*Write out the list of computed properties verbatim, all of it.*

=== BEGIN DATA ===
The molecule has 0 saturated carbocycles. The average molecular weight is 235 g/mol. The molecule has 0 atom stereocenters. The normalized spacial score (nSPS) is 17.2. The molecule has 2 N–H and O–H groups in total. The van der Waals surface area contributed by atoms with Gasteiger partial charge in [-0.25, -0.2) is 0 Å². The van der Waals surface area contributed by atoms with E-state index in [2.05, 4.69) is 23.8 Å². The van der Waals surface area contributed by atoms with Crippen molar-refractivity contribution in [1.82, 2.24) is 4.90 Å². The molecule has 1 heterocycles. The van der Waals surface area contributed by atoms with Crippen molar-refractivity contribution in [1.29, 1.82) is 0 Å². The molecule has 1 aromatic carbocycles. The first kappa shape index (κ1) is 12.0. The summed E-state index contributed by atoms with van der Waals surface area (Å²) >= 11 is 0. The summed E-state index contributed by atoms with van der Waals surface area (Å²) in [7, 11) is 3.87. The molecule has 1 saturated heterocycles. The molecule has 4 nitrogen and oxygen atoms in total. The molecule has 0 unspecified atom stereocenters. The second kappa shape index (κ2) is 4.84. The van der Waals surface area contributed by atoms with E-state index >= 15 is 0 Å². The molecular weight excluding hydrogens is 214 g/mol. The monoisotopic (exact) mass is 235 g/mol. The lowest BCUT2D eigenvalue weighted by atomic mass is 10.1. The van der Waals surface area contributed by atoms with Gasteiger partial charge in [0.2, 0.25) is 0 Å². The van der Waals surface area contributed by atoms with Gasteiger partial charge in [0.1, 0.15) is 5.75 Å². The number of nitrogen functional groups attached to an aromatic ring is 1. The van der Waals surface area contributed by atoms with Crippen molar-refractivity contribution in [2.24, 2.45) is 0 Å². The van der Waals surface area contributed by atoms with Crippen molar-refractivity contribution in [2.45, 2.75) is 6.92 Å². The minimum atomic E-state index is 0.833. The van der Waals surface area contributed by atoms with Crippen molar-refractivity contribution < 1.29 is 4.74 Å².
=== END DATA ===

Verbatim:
The molecule has 0 saturated carbocycles. The average molecular weight is 235 g/mol. The molecule has 0 atom stereocenters. The normalized spacial score (nSPS) is 17.2. The molecule has 2 N–H and O–H groups in total. The van der Waals surface area contributed by atoms with Gasteiger partial charge in [-0.25, -0.2) is 0 Å². The van der Waals surface area contributed by atoms with E-state index in [2.05, 4.69) is 23.8 Å². The van der Waals surface area contributed by atoms with Crippen molar-refractivity contribution in [1.82, 2.24) is 4.90 Å². The molecule has 1 heterocycles. The van der Waals surface area contributed by atoms with Crippen molar-refractivity contribution in [1.29, 1.82) is 0 Å². The molecule has 1 aromatic carbocycles. The first kappa shape index (κ1) is 12.0. The summed E-state index contributed by atoms with van der Waals surface area (Å²) >= 11 is 0. The summed E-state index contributed by atoms with van der Waals surface area (Å²) in [7, 11) is 3.87. The molecule has 1 saturated heterocycles. The molecule has 4 nitrogen and oxygen atoms in total. The molecule has 0 unspecified atom stereocenters. The second kappa shape index (κ2) is 4.84. The van der Waals surface area contributed by atoms with E-state index >= 15 is 0 Å². The molecular weight excluding hydrogens is 214 g/mol. The monoisotopic (exact) mass is 235 g/mol. The lowest BCUT2D eigenvalue weighted by atomic mass is 10.1. The van der Waals surface area contributed by atoms with Gasteiger partial charge in [0.2, 0.25) is 0 Å². The van der Waals surface area contributed by atoms with Gasteiger partial charge in [0.1, 0.15) is 5.75 Å². The number of nitrogen functional groups attached to an aromatic ring is 1. The van der Waals surface area contributed by atoms with Crippen molar-refractivity contribution in [2.24, 2.45) is 0 Å². The van der Waals surface area contributed by atoms with Crippen molar-refractivity contribution in [2.45, 2.75) is 6.92 Å². The minimum atomic E-state index is 0.833. The van der Waals surface area contributed by atoms with Crippen molar-refractivity contribution < 1.29 is 4.74 Å².